pink peony

pink peony
old-fashioned peony

Thursday, May 14, 2015



A rose is a rose is a rose -- yes, roses are nice (even wonderful, if you know how to make them grow) but I would take a peony any old day over that proverbial rose. If there is such a thing as a perfect flower, my nomination would be the peony. They are easy to grow, dependable, long-lasting in a bouquet, smell heavenly and are gorgeous from bud to full blossom. What more could one ask of a flower?



My peonies have been in this spot for 28 years, planted the first summer we lived in our home. They are, however, much, much older than that. These timeless beauties were carrying on their business at an old home site on the farm, high on a windy hill above our little valley, long before I ever thought about living here. It had been decades, truly, since some pioneer woman had planted them outside her humble cabin, and then it had been more decades since that home had been abandoned, leaving the peonies to fend for themselves. That's one of their most admirable qualities -- they do take care of themselves. When I found them in the middle of the cow pasture on that long-ago May morning, they were blooming their sweet heads off, tended only by the hand of nature itself. Perhaps the cattle grazing around them added some natural fertilizer to the rocky soil, but that was the extent of any extra care they received.



Anyone who grows peonies knows you don't dig them up and transplant them when they are fully grown and blooming -- but I, novice peony grower that I was, didn't know that. I only knew that if I waited, I'd never find them again. So, grunting and groaning, I hacked at the rock-hard soil until I got enough roots and shoots to transplant. I honestly wondered if they'd just give up the ghost after I so rudely disturbed their carefree existence. And that first growing season was a challenge. I did water them that year, each time they began to really wilt, and I waited to see what would happen the coming spring. I probably even crossed my less-than-green fingers, hoping against hope they would survive.



Sure enough, the peonies happily greeted me that next year with lots of shoots and quite a few blooms. And every year since, they've shown me nothing but their best. Not that we've treated them well: they've been tread upon by farmers, children and grandchildren, living as they are in such close proximity to where we enter the house. They've been slept upon and under by various dogs. They've lived through drought years and seasons of too much water. Never mind: the peonies thrive, and every year in May they produce the prettiest blossoms imaginable.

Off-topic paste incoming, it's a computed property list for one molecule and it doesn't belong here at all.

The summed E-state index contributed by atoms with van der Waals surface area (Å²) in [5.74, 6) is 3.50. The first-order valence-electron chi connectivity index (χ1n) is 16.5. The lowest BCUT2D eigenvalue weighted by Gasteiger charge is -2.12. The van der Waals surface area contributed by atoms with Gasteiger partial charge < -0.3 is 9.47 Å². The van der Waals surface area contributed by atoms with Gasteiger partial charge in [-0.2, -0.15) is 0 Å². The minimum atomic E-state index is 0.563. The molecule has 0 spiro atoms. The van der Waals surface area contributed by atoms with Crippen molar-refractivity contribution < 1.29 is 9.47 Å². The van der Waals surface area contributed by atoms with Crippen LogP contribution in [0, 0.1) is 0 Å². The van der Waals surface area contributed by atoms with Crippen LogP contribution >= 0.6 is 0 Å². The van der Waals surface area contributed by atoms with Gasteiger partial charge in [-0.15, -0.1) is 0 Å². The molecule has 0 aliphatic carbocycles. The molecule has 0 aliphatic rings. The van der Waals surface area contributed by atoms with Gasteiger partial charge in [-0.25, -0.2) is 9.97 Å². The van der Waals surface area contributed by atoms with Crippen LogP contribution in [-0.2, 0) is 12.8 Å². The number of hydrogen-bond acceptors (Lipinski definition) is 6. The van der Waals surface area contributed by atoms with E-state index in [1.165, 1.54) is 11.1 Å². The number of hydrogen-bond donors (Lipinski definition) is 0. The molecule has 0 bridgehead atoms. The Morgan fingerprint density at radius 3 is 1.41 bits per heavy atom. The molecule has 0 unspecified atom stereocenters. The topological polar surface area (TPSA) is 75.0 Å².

Despite all the poetic references to roses, I don't know of any flower that smells as lovely as the bouquet by my side right now; indeed, it is almost intoxicating in its sweetness. I picked the blossoms on Monday, and four days later they are still simply beautiful. Yes, I vote for peony as flower of the year -- no, the best flower ever. Period.

 

6 comments:

  1. We are all like flowers that blooms or withered in the garden depending on how we take good care of our self. So do not let negativity pass through. Enjoy and be confident. Have a good day and visit my site for more information.

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  2. How gorgeous, Janet! That's a beautiful progression of photos from the tight little bud to the fully opened flower; I can almost smell them. I love your story of their history, and it's encouraging, to a sometimes non-green thumbed gardener as myself, that flowers sometimes break the rules and thrive in spite of us.

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  3. I so agree that peonies are the queen of flowers! You are lucky to have them growing in your garden and putting on such a beautiful showy display.
    Thank you for the lovely comment you left on my blog.

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  4. Life is full of many challenges. Challenges that will make you or break you depending on how you handle it. Visit my site for more updates. God Bless to your site.

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  5. I like a bit of modesty in a flower.
    Amalia
    xo

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  6. I so enjoyed the story of your peonies and how you found them in the cow pasture and transplanted them. Your writing is compelling and I am looking forward to reading back through your blog now.
    Helen xox

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